- Prevent coronary heart disease
Coronary heart is the deposition of fat accumulated in cells lining the walls of coronary artery and block flow of blood. This disease makes the arteries in heart narrow. When it gets worsened, the oxygen supply blood to heart can be lowered through blood stream and causes damage to heart. Vitamin B3 has the ability of converting fats, carbohydrates and proteins into energy. These fats prevent excess cholesterol in the body.
- Source of Vitamin C
Vitamin C is an essential antioxidant which helps in strengthening immune system of the body to counteract free and harmful radicals. It supports in lowering inflammation of cell and also promotes absorption of iron which is vital for good blood health. Besides collagen forming compounds, Vitamin C is essential to repair and build skin tissue, joints and bones.
- Strengthen bones
Intake of Rambutan provides adequate amounts of iron, calcium and phosphorus to the body. The body utilizes it when these elements are broken down for repairing and forming strong bones and promote stable growth. It lowers the chances of bone diseases and fractures.
- Sperm health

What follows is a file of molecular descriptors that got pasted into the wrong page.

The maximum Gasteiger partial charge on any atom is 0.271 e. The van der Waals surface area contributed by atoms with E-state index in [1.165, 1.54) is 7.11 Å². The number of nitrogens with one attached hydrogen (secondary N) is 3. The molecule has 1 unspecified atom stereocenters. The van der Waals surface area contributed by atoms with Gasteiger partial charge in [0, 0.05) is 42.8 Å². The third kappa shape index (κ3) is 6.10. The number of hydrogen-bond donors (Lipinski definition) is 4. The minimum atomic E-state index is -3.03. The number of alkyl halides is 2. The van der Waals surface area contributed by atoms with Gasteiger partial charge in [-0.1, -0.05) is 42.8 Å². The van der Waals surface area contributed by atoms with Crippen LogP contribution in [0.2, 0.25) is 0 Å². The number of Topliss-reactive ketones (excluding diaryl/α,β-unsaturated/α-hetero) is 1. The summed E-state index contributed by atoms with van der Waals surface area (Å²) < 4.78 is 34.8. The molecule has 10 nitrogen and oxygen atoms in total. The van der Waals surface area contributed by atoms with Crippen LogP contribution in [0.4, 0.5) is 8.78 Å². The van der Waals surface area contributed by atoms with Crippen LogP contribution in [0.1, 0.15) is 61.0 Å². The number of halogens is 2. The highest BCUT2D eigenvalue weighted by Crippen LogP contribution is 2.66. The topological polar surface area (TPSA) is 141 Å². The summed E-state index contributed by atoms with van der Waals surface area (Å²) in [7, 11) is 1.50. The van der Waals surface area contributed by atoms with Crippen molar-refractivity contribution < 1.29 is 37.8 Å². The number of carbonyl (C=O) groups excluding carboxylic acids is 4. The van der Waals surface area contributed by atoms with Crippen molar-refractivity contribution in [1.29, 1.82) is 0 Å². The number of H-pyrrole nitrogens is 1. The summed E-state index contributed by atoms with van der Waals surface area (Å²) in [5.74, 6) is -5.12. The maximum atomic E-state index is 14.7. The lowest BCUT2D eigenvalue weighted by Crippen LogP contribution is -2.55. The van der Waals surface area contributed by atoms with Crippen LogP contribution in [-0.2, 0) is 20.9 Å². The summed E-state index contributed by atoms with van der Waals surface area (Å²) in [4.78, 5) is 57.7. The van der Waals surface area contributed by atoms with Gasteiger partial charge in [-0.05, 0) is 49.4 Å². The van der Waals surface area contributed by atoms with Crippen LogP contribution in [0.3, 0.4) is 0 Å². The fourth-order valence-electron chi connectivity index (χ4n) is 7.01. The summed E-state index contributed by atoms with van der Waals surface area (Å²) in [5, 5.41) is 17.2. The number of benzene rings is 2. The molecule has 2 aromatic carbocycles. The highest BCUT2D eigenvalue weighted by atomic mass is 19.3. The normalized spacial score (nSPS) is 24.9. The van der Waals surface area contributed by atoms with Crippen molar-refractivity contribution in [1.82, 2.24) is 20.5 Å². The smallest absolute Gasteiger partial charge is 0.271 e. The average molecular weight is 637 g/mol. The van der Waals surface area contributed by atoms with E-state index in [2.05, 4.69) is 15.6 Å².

High intake of Vitamin C is associated with healthy development of sperms. It might be possible that deficiency of Vitamin C in males might be the reason for conceiving children. The daily intake of 500 milligrams of Vitamin C is recommended for good sperm health. Consume Rambutan fruit which provides healthy amounts of Vitamin C that assist to enhance quantity and quality of sperm.
- Normalizes blood pressure
Hypertension as do not show any symptoms, it is known as silent killer. It causes damage in blood vessels that could result to heart disease, stroke, heart disease and other serious health ailments. Being overweight or obese also increases the chances of developing high blood pressure. The fruit have low saturated fat and calories which is suitable for hypertension patients.
- Antioxidant activity